There are some forms of alcohol that could be potentially beneficial—check out Renée Rouleau's full list here.
Most alcohol is very drying and shouldn't be used in skincare, whether you have rosacea or not.
Menthol, Eucalyptus Oil, and Peppermint
You know that minty-tingle feeling you get after applying face masks or using a refreshing cleanser? That sensation is actually harmful to individuals with rosacea, according to Ceballos. This sensation usually manifests itself in ingredients like menthol, eucalyptus, and peppermint, which could provide more of a burning, itchy feeling than the "cooling" sensation it's usually marketed as for individuals with rosacea.
Ceballos says regular soaps, which are too high in detergent content and often contain harmful chemicals including, but not limited to, formaldehyde releasers and detergent such as sodium lauryl sulfate are extremely irritating for rosacea.
Sodium lauryl sulfate (aka SLS) is a surfactant that has many different functions, but it primarily acts as a cleansing agent in skincare. It's a type of sulfate and is derived from coconut oil, palm kernel oil, or petroleum oil. As a foaming agent, sodium lauryl sulfate can help a product cleanse better or more thoroughly by sudsing up and creating a foamy lather.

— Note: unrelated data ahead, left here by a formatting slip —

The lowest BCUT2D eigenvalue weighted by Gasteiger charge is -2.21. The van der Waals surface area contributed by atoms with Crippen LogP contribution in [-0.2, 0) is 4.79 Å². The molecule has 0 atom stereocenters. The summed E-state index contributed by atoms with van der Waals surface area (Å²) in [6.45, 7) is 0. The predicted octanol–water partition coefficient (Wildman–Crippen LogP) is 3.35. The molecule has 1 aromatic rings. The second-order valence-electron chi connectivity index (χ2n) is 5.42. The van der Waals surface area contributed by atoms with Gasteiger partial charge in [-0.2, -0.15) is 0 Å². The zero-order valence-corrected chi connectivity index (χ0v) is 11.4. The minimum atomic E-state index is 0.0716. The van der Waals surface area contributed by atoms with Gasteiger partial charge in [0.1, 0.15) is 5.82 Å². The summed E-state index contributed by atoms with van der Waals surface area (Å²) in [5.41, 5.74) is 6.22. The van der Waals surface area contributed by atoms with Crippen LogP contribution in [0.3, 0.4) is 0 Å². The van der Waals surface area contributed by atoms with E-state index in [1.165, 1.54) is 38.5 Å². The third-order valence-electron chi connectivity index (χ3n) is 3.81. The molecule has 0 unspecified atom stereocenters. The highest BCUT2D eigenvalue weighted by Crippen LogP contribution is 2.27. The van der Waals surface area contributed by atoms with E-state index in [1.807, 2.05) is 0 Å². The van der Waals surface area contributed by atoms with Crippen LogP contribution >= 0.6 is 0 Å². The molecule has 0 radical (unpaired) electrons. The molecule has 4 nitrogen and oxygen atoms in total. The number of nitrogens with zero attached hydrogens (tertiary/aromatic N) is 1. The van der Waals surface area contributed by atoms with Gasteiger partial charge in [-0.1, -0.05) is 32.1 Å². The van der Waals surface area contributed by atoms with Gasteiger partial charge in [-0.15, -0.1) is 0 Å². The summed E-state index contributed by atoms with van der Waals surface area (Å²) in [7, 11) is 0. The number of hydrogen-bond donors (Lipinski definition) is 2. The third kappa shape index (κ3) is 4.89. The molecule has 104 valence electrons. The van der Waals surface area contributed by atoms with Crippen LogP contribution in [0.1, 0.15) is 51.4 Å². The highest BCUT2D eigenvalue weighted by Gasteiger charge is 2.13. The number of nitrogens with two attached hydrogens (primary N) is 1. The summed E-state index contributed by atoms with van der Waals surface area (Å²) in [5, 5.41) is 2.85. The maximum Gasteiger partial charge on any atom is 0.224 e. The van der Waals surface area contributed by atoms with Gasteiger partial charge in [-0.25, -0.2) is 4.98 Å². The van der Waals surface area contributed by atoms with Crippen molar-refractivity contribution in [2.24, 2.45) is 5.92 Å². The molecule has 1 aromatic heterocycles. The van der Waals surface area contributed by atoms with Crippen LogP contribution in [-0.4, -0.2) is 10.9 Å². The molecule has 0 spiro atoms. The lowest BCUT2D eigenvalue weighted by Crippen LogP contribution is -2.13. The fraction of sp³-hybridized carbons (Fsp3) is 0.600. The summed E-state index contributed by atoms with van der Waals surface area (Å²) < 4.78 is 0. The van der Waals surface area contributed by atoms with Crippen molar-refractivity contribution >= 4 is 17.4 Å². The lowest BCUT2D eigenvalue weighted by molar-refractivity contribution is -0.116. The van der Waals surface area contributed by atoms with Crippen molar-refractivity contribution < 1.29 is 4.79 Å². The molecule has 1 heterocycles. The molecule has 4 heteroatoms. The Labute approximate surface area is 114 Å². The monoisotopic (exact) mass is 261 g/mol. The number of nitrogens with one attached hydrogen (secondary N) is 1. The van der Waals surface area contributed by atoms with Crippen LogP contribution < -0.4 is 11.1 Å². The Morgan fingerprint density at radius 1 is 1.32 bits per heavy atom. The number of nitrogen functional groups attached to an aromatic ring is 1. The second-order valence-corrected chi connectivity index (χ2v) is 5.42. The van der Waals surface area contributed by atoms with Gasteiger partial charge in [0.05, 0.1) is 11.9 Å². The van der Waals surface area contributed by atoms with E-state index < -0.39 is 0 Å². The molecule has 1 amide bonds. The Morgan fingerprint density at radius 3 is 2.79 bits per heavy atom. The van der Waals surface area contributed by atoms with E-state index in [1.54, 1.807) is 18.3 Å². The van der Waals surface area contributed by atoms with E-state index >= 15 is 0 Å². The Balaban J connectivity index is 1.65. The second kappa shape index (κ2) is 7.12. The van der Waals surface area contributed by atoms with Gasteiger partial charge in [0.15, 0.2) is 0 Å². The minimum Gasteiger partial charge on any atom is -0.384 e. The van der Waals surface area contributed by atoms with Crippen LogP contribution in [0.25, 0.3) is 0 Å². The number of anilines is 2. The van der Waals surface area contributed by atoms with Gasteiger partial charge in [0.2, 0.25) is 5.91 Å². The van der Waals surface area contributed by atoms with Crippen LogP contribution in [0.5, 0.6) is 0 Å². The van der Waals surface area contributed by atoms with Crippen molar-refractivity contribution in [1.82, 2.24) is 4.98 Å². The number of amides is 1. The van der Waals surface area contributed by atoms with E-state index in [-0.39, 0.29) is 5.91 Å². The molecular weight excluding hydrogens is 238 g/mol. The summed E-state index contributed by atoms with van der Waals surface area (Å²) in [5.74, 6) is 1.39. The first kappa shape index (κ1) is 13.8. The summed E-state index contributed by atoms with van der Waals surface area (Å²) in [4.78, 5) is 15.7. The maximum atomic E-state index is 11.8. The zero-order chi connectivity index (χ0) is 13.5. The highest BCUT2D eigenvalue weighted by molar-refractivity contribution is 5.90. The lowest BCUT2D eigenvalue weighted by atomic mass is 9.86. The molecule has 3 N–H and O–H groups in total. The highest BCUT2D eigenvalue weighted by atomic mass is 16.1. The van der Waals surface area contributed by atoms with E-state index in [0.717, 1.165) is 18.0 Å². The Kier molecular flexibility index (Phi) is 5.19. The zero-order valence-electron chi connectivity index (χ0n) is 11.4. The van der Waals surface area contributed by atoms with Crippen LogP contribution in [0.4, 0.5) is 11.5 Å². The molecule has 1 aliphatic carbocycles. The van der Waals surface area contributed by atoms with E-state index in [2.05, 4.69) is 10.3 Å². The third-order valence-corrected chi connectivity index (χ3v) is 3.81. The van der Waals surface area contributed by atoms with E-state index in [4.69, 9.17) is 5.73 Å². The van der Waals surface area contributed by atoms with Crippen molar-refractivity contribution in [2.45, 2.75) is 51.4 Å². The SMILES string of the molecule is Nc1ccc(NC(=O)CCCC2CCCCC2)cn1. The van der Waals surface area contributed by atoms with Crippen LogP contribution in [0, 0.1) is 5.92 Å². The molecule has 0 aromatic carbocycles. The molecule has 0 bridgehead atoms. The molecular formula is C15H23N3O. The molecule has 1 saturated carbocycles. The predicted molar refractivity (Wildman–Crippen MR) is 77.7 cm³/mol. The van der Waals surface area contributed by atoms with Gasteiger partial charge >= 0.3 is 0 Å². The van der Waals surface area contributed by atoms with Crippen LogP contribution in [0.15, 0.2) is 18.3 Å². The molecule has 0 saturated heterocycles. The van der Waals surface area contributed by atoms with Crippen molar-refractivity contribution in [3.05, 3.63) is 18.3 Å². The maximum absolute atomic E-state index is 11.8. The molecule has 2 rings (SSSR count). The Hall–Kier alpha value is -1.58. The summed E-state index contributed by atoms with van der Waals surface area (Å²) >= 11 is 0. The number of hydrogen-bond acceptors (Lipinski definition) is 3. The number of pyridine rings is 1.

So now what? We've just told you a bunch of ingredients to avoid, but what about the ingredients that won't wreak havoc?
"Choose a gentle and hydrating cleanser, such as La Roche Posay Toleriane Dermocleanser ($24) or Neutrogena Ultra Gentle Hydrating Cleanser ($8)," advises Ceballos. "The ingredient cetearyl alcohol, found in many gentle skin care products, should not deter the rosacea patient. It is not a drying agent, but rather an emollient and texture enhancer and does not pose a risk. Toleriane Fluide ($30) or Toleriane Riche ($29) moisturizers are excellent options in this scenario as well."
Cetearyl alcohol is a waxy substance that's derived naturally from plants, like palm oil or coconut oil. It's used in the formulation of skincare products to help them spread better and thicken their consistency.
She continues, "When shopping for makeup, remember the irritating ingredients mentioned above. Since acne rosacea patients often have eye involvement, choose mineral eye makeup with low pigment content and mascaras which have been allergy-tested and ophthalmologist-tested and easily removable with warm water. Above all, keep your makeup and product routine simple! The less ingredients in moisturizers, cleansers, and makeup, the better. "
Lastly, Ceballos says to always remember to test any new skin product on a small section of the neck or forearm prior to facial application to examine how your skin will tolerate it.
For more rosacea tips, check out our comprehensive guide.
National Institute of Arthritis and Musculoskeletal and Skin Diseases. Rosacea. Updated April, 2016.
Levin J, Miller R. A guide to the ingredients and potential benefits of over-the-counter cleansers and moisturizers for rosacea patients. J Clin Aesthet Dermatol. 2011;4(8):31-49.
Ogbechie-Godec OA, Elbuluk N. Melasma: an up-to-date comprehensive review. Dermatol Ther (Heidelb). 2017;7(3):305-318. doi:10.1007/s13555-017-0194-1